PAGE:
The power of imagination in a post-truth world

Stuart Jane Partner 01.11.23
Read time — 3 minutes
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Meet San. The revolutionary Chinese mobile brand, documenting the lives of three astronauts as they embark on their seven-year journey to Saturn.

Just this morning, the world watched Li devour 20 dim sum in zero gravity. Hao, meanwhile, looked out of the ship as a distant Mars cascaded into darkness behind him. From the everyday to the epic, San is unmissable watching.

And yet – there is no dim sum-filled spaceship passing Mars. No Li and Hao. No San. Because San is actually the world’s first ever deep-fake brand, imagined for China Mobile.

Does this story feel less impactful because it’s not real’? What’s true’ when it comes to entertainment? When it comes to brands?

We’re at a cultural moment where the world is, understandably, obsessed with truth and reality. From AI to increasing political polarity and disinformation, the notion of what’s true is heavily under scrutiny. Especially when the fate of elections and economies depend on it.

In the world of brand, truth has long been a hallmark of brand purpose and action. A way to build trust and affinity. And yet, tag lines like the future’s bright, the future’s orange” and Compare The Market’s meerkats have always leaned heavily into overclaim and fiction. The future isn’t a colour and talking animals aren’t real.

These are the staples of storytelling – deliberate misdirection, imagining characters and worlds, stretching the truth for dramatic effect – because they catch attention, aid memorability, achieve a goal, incite an emotion. And brands, at heart, are nothing if not stories.

A new freedom for brand

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What’s changed is technology – and the potential for these deceptions to become more convincing, and less easy to detect. The Rochambeau Club (Europe’s most exclusive social club) has done a brilliant job in generating interest and PR for Racquet Rosé, considering it doesn’t actually exist. Meanwhile the Abba Voyage tour (using virtual ABBA avatars performing alongside a live instrumental band), and Kendall Jenner’s AI chatbot for Meta use celebrity IP to blur the line between reality’ and imagination – extending careers, even achieving immortality.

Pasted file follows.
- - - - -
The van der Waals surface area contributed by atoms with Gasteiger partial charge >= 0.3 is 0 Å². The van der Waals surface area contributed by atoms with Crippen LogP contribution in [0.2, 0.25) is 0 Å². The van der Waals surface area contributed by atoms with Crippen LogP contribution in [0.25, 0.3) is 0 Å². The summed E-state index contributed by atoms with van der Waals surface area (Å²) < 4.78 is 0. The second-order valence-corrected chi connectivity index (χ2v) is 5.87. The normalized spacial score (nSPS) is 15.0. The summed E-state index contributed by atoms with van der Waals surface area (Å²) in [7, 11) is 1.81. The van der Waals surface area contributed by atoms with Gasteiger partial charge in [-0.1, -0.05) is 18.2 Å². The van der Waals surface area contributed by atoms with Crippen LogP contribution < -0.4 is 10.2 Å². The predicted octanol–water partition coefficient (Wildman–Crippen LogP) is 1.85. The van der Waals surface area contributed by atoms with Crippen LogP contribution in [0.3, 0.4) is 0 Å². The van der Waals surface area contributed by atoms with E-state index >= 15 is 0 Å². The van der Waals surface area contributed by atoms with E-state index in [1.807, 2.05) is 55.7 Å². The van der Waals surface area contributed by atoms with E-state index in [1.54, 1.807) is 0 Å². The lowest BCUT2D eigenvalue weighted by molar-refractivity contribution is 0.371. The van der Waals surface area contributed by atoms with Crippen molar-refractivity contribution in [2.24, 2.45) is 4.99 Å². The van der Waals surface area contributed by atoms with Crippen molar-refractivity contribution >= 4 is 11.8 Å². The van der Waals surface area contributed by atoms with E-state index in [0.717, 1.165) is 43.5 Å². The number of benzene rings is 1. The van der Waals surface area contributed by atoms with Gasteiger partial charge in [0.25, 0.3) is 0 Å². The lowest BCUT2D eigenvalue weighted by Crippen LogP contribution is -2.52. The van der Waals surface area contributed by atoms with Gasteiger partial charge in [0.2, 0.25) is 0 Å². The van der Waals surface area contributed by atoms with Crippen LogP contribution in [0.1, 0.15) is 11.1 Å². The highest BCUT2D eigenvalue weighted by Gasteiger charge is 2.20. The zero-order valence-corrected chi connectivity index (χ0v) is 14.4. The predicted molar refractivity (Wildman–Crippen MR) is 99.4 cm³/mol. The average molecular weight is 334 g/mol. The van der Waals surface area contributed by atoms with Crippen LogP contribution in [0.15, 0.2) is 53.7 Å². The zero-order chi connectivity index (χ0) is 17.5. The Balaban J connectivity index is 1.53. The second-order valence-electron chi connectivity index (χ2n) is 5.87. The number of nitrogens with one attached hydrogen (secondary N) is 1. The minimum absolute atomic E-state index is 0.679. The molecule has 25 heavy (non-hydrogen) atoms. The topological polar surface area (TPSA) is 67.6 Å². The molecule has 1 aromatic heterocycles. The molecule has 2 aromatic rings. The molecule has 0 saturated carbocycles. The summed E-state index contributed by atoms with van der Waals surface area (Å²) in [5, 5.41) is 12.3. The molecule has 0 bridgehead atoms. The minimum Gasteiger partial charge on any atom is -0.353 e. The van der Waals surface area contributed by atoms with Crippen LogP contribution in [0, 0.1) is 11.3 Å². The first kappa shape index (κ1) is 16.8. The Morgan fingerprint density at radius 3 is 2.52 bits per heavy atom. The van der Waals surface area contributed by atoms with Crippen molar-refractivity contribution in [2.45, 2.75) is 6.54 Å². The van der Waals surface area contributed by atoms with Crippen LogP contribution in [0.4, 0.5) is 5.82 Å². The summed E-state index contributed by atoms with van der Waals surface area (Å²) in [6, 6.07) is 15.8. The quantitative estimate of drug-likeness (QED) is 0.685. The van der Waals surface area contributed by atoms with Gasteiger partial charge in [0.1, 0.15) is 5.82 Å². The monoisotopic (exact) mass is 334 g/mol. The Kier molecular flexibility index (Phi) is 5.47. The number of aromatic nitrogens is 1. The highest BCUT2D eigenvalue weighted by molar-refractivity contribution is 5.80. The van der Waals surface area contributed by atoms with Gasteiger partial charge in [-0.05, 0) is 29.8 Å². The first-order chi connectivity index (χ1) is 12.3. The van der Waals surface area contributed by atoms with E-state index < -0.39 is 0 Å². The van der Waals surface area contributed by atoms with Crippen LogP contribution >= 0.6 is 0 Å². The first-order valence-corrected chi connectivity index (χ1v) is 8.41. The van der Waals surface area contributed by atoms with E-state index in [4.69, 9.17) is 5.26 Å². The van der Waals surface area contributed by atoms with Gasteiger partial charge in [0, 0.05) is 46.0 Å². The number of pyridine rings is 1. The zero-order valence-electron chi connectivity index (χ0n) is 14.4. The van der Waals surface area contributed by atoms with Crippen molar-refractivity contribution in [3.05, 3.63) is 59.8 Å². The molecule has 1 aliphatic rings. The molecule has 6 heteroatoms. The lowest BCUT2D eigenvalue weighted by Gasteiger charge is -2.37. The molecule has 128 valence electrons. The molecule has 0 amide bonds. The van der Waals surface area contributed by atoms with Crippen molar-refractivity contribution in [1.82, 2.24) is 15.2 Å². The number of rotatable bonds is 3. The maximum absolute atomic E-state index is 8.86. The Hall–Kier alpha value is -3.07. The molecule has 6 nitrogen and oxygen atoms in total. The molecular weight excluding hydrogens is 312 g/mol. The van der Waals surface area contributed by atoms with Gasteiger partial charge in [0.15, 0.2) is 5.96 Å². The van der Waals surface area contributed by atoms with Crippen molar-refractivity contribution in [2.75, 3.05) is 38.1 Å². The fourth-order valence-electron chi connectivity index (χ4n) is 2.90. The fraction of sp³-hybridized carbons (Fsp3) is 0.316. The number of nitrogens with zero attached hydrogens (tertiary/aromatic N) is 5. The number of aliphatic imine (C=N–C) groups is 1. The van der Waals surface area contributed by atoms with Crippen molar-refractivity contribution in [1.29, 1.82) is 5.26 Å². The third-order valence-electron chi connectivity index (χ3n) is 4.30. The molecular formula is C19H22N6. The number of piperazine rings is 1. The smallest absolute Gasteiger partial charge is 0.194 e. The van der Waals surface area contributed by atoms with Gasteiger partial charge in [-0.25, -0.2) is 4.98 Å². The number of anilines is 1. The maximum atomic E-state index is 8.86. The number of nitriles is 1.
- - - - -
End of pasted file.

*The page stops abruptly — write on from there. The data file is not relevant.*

Imagine a future where AI versions of Coco Chanel and Alexander McQueen host The Great British Sewing Bee. Imagine a deep-fake brand like San – delighting, educating, and amazing audiences – for a fraction of the cost and environmental impact of sending a real rocket into space. Technology allows us to take off the truth’ brakes, making creative potential more expansive, just as it does in fiction.

Where do we draw the line? Brands need to distinguish between engagement and deception. A fiction that entertains and delights, or reveals a deeper truth about the audience or brand can be powerful. 

An AI influencer that people become emotionally attached to without realising they’re not real’ is no less engaging or even rewarding. 

Brands that are brave can embrace this as an opportunity to leap ahead. By thinking like a storyteller, powered by technology, we can unlock the creative potential of fictions. To create lives, actions and experiences where nothing is impossible, and the only limit is what we can imagine. To increase, not diminish, what brands mean in peoples’ minds. And to unleash the next innovative chapter of brand.

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